Are you a developer or a sysadmin working on something open source that you want to share with the world? Do you know such a person? Submit a talk for DevConf.cz 2016, the largest open-source event in central Europe.
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This article aims to provide a step by step guide for setting up a remote Red Hat JBoss Data Grid (JDG) cluster as an HTTP session store for your state-full web applications running on Red Hat JBoss Enterprise Application Platform (EAP). I had recently explored this setup for another customer and figured it would be helpful to put together a set of detailed instructions for replicating this. This feature was recently released with the GA of JDG 6.5.
Continue reading “Externalize HTTP Session Data to the JBoss Data Grid”
When you are setting up a self-contained OpenShift v3 cluster, you usually run into the problem of how to resolve host names, local cluster addresses, application routes, and external names correctly everywhere. For a production deployment, a networking engineer would typically be responsible for working this out, but if you are just trying it out, getting properly hooked into organizational DNS can be daunting if not forbidden by policy.
Fortunately, if needed, you can handle DNS entirely yourself.
Let’s assume you have a set of hosts on which to run OpenShift, and all you have to work with are their IP addresses – no DNS name resolves to the hosts. Let’s say you would like to use the example.com domain for your hosts and a subdomain apps.example.com for your default application routes. Preferably you would have control over the domain’s DNS records (perhaps this is some personal domain); otherwise external users will need to modify their network settings to resolve the domain’s DNS the way you want, and that may not be possible depending on their circumstances.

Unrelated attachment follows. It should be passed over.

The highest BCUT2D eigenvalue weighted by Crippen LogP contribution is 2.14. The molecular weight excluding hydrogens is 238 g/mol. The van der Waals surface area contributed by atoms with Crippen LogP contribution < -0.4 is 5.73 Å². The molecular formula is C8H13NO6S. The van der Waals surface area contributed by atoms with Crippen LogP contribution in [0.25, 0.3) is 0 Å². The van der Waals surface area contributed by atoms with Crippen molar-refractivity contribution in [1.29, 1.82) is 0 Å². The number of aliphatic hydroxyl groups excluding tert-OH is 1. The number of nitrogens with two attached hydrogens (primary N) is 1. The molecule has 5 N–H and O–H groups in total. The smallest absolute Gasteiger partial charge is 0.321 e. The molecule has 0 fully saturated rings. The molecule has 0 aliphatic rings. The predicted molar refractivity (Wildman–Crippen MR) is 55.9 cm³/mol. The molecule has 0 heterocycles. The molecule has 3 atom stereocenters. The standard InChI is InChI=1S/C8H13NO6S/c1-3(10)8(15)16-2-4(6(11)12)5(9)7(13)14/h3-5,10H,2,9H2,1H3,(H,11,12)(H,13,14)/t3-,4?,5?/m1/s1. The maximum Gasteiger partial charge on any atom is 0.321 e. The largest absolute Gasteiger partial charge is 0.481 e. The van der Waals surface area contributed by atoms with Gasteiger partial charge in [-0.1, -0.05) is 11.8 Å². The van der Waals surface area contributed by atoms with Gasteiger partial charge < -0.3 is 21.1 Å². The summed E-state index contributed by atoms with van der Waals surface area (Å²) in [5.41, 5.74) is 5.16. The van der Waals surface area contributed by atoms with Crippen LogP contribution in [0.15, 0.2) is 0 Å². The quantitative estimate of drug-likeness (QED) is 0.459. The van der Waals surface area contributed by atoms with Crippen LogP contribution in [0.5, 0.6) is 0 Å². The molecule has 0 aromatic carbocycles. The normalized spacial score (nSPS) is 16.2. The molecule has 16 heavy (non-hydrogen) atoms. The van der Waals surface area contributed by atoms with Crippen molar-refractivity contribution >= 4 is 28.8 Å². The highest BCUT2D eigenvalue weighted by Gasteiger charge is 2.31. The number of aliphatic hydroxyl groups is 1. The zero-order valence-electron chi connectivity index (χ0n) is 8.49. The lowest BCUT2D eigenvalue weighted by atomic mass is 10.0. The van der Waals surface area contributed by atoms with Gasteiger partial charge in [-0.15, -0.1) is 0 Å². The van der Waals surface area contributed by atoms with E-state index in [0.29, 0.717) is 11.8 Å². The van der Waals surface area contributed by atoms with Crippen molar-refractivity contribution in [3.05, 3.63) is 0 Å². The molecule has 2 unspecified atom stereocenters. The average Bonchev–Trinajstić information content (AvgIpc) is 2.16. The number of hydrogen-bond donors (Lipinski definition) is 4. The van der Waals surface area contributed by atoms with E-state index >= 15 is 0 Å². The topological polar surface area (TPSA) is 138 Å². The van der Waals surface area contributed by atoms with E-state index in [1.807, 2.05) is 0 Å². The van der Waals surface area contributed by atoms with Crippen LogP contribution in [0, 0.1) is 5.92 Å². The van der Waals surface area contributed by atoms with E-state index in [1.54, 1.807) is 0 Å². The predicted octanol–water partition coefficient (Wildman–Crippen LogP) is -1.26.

Continue reading “DNS for your OpenShift v3 cluster”
Red Hat Software Collections (RHSCL) 2.0 brings Perl 5.20 as a Docker image. This allows you to deploy Perl applications easily.
The basic idea is to combine your application code from Git tree and Red Hat’s rhscl/perl-520-rhel7 base image into an application image that will run your application in mod_perl environment. Your application can either be a simple Common Gateway Interface (CGI) script or a full-fledged Perl Web Server Gateway Interface (PSGI) application.
Following this step-by-step procedure will show you how to deploy a simple pastebin-like web service implemented as a PSGI application.
The Base Image
First we install docker package and start the docker service:
Continue reading “Deploying PSGI Applications using RHSCL Docker Containers”